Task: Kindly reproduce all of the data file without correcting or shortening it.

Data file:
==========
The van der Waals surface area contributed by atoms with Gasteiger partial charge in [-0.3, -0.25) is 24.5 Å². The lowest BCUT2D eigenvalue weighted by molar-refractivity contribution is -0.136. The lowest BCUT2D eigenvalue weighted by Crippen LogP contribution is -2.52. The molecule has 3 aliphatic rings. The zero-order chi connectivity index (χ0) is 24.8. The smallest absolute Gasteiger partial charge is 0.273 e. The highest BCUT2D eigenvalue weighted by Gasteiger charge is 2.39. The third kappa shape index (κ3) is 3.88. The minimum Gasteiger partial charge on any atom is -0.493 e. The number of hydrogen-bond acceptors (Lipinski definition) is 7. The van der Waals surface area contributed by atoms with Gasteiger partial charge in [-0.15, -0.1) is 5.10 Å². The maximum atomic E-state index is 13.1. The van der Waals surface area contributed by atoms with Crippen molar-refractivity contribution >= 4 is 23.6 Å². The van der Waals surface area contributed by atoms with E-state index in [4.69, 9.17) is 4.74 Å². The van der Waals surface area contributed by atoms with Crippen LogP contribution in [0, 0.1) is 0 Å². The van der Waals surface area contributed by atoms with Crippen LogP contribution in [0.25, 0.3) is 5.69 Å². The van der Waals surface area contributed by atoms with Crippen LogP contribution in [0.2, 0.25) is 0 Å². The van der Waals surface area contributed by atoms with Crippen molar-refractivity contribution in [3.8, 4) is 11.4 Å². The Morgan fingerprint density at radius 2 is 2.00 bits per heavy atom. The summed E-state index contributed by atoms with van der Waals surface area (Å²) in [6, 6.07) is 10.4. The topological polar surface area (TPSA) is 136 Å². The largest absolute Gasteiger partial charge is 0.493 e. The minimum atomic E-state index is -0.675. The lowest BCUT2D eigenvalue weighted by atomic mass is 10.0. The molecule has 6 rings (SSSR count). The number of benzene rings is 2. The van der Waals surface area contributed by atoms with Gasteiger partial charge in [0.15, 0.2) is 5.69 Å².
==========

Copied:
The van der Waals surface area contributed by atoms with Gasteiger partial charge in [-0.3, -0.25) is 24.5 Å². The lowest BCUT2D eigenvalue weighted by molar-refractivity contribution is -0.136. The lowest BCUT2D eigenvalue weighted by Crippen LogP contribution is -2.52. The molecule has 3 aliphatic rings. The zero-order chi connectivity index (χ0) is 24.8. The smallest absolute Gasteiger partial charge is 0.273 e. The highest BCUT2D eigenvalue weighted by Gasteiger charge is 2.39. The third kappa shape index (κ3) is 3.88. The minimum Gasteiger partial charge on any atom is -0.493 e. The number of hydrogen-bond acceptors (Lipinski definition) is 7. The van der Waals surface area contributed by atoms with Gasteiger partial charge in [-0.15, -0.1) is 5.10 Å². The maximum atomic E-state index is 13.1. The van der Waals surface area contributed by atoms with Crippen molar-refractivity contribution >= 4 is 23.6 Å². The van der Waals surface area contributed by atoms with E-state index in [4.69, 9.17) is 4.74 Å². The van der Waals surface area contributed by atoms with Crippen LogP contribution in [0, 0.1) is 0 Å². The van der Waals surface area contributed by atoms with Crippen LogP contribution in [0.25, 0.3) is 5.69 Å². The van der Waals surface area contributed by atoms with Crippen LogP contribution in [0.2, 0.25) is 0 Å². The van der Waals surface area contributed by atoms with Crippen molar-refractivity contribution in [3.8, 4) is 11.4 Å². The Morgan fingerprint density at radius 2 is 2.00 bits per heavy atom. The summed E-state index contributed by atoms with van der Waals surface area (Å²) in [6, 6.07) is 10.4. The topological polar surface area (TPSA) is 136 Å². The largest absolute Gasteiger partial charge is 0.493 e. The minimum atomic E-state index is -0.675. The lowest BCUT2D eigenvalue weighted by atomic mass is 10.0. The molecule has 6 rings (SSSR count). The number of benzene rings is 2. The van der Waals surface area contributed by atoms with Gasteiger partial charge in [0.15, 0.2) is 5.69 Å².